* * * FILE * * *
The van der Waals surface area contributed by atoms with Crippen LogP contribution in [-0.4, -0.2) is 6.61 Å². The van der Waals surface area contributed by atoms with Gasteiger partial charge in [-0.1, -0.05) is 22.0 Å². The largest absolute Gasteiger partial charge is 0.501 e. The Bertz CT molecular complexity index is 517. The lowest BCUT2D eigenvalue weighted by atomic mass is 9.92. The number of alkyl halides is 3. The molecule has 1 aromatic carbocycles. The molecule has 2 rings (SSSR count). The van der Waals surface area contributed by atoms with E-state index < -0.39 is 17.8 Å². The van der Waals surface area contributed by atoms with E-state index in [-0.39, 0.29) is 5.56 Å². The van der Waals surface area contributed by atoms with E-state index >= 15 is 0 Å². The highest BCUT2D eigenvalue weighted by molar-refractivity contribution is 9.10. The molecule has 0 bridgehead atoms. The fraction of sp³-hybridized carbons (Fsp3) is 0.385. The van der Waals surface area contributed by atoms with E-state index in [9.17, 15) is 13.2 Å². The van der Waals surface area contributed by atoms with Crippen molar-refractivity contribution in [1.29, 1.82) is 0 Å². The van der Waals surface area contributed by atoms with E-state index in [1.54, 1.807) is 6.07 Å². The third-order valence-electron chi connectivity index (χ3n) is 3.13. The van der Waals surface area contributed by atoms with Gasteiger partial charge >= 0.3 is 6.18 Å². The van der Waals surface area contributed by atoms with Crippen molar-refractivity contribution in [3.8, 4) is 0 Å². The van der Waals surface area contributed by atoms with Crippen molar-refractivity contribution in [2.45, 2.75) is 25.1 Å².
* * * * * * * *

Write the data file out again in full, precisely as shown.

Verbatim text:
The van der Waals surface area contributed by atoms with Crippen LogP contribution in [-0.4, -0.2) is 6.61 Å². The van der Waals surface area contributed by atoms with Gasteiger partial charge in [-0.1, -0.05) is 22.0 Å². The largest absolute Gasteiger partial charge is 0.501 e. The Bertz CT molecular complexity index is 517. The lowest BCUT2D eigenvalue weighted by atomic mass is 9.92. The number of alkyl halides is 3. The molecule has 1 aromatic carbocycles. The molecule has 2 rings (SSSR count). The van der Waals surface area contributed by atoms with E-state index < -0.39 is 17.8 Å². The van der Waals surface area contributed by atoms with E-state index in [-0.39, 0.29) is 5.56 Å². The van der Waals surface area contributed by atoms with E-state index >= 15 is 0 Å². The highest BCUT2D eigenvalue weighted by molar-refractivity contribution is 9.10. The molecule has 0 bridgehead atoms. The fraction of sp³-hybridized carbons (Fsp3) is 0.385. The van der Waals surface area contributed by atoms with E-state index in [9.17, 15) is 13.2 Å². The van der Waals surface area contributed by atoms with Crippen molar-refractivity contribution in [1.29, 1.82) is 0 Å². The van der Waals surface area contributed by atoms with E-state index in [1.54, 1.807) is 6.07 Å². The third-order valence-electron chi connectivity index (χ3n) is 3.13. The van der Waals surface area contributed by atoms with Gasteiger partial charge >= 0.3 is 6.18 Å². The van der Waals surface area contributed by atoms with Crippen molar-refractivity contribution in [3.8, 4) is 0 Å². The van der Waals surface area contributed by atoms with Crippen molar-refractivity contribution in [2.45, 2.75) is 25.1 Å².